Rain in St Malo

St Malo

COCO the dog is a trifle wet. His mistress has taken him on his morning walk and, because it is raining, chained him to a banister rail until he dries and can resume his usual place on a settee. For most of his life the boxer, grave and dignified, has sat around the lobby of the hotel and watched the tourists come and go. They pet him still.

Read more: Rain in St Malo

On a Scottish puffer in Connemara

IN the hard world of small farming little goes to waste. Nothing is discarded until it has yielded its full economic potential. Nowhere is this truth more apparent than in the rocky, largely barren lands of Connemara where in the valleys and on the coast there are fertile patches of hayfields and pasture where cattle graze in drowsy ignorance of falling beef prices.

The hay has been mown; some of the old-timers still laboriously cut reeds which they use to give the stacks a waterproof crown. But most people find it handier to cover them with impermeable plastic coalbags, which they secure with stones suspended on twine. Cars are run in to the ground.

Read more: On a Scottish puffer in Connemara

Gitobu Imanyara

EVERY so often you meet a person whose courage draws you up short and makes you ashamed of your petty grievances. Sometimes the courage is private and personal; sometimes it is in the public domain. In Budapest earlier this month I had the great privilege of meeting an African who has twice come within an inch of death in the cause of freedom.

I would like to be able to claim Gitobu Imanyara as a journalist, for he is the editor of the Nairobi Law Monthly. Indeed, he is a journalist in that his magazine goes far beyond the bounds of normal legal commentary and is detested by the Kenyan regime for its exposes of corruption, brutality and malpractice. But Imanyara is really a lawyer.

Read more: Gitobu Imanyara

A tea party in Hungary

IT is a sunny spring afternoon in Buda. At the British Embassy they are giving a tea party. The guests, the Brits attending a conference in the town, are ushered through the magnificent old mansion, dating from the great days of the Austro-Hungarian empire. They admire the circular marble staircase and the Bluthner grand piano on which recitals are given from time to time.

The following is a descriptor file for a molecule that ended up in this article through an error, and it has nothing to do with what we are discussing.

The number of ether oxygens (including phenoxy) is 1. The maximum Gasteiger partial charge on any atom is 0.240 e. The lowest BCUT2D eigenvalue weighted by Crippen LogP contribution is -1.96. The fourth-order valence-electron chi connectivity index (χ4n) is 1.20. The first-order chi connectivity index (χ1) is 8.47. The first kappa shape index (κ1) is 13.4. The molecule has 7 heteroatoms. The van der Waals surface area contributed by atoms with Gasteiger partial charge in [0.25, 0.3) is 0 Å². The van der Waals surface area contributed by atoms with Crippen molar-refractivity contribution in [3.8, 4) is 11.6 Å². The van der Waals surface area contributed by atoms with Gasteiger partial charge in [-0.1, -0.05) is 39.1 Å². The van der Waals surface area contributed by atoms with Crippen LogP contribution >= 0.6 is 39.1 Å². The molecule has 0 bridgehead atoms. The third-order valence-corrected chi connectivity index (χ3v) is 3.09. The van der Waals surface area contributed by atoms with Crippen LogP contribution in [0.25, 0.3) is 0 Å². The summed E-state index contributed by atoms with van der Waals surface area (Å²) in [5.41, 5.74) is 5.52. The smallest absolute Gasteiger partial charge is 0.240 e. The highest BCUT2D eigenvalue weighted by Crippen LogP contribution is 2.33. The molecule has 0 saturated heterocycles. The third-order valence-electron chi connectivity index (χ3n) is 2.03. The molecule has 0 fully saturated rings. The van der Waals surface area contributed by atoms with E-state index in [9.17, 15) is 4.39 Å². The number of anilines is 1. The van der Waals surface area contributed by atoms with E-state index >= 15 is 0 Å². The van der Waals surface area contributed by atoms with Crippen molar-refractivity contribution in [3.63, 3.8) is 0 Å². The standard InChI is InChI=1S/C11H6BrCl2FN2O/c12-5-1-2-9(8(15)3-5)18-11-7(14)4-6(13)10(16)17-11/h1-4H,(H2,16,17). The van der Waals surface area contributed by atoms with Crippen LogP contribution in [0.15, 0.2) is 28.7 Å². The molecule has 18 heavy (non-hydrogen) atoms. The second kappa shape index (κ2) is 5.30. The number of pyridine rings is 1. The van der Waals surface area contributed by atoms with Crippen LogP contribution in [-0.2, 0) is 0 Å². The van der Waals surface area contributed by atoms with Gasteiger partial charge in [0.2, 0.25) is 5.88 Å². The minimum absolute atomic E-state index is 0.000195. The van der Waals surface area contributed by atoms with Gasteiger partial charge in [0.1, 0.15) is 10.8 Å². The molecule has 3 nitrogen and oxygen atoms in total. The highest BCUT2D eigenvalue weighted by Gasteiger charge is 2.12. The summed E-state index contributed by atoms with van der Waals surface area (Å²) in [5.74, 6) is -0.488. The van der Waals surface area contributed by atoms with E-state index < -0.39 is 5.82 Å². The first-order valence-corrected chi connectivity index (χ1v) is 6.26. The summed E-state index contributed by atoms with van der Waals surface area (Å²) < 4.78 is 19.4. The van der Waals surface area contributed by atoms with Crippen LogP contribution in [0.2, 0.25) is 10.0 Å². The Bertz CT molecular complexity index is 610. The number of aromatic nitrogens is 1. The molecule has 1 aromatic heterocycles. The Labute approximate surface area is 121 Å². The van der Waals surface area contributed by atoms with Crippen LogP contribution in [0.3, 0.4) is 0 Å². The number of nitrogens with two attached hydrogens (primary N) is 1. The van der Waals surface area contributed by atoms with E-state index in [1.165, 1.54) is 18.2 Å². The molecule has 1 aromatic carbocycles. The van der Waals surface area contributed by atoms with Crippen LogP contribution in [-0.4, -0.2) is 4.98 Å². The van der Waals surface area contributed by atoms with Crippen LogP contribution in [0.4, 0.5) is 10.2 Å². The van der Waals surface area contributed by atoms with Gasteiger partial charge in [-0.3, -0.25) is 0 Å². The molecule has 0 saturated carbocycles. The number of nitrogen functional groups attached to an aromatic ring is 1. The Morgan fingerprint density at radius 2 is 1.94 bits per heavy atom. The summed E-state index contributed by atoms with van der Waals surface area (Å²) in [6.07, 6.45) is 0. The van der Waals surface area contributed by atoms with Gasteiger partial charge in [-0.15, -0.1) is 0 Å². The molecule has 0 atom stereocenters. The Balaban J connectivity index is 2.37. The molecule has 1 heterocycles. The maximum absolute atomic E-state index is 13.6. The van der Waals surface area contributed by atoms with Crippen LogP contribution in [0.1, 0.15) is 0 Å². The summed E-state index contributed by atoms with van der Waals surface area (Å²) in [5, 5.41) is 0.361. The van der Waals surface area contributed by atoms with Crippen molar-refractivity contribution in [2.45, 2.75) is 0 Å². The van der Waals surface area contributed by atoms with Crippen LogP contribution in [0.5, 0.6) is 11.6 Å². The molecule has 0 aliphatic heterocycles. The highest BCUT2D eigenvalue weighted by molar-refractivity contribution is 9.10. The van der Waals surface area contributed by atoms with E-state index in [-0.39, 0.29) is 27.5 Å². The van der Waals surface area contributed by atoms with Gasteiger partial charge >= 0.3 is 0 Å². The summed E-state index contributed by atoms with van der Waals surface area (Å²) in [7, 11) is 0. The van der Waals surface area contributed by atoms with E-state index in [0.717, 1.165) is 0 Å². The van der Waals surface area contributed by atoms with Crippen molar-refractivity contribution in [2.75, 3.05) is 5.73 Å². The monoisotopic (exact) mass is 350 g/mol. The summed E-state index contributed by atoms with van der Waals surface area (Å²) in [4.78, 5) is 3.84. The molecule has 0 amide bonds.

Read more: A tea party in Hungary

Spy Kim Philby - distrusted by his Russian masters

NO THEME has preoccupied post-war British writers more than that of betrayal. It is arguable that Le Carre is our major post-war novelist and the figure of the spy is pervasive in the literature of our time. As in Le Carre's An Honourable Schoolboy, he is a metaphor for more general infidelities in an age that has seen the rapid loosening of marital and familial ties.

The figure of Kim Philby, in particular, continues to haunt the imagination. His extraordinary career has already been thoroughly documented, by the journalist Phillip Knightley and others, and most people are reasonably familiar with it in outline.

A convinced Marxist, he was recruited as a KGB agent while at Cambridge. He entered the British foreign service in 1941 and was first secretary at the British embassy in Washington from 1949 to 1951. After the defection to Moscow of Burgess and Maclean, his friendship with Burgess led to an investigation. Although nothing could be proved against him he was forced to resign. He went to the Middle East as Observer correspondent until he disappeared from Beirut in 1963, surfacing soon afterwards in Moscow as a KGB major-general and confirming that he had been the ''third man'' in the Burgess and Maclean case.

Read more: Spy Kim Philby - distrusted by his Russian masters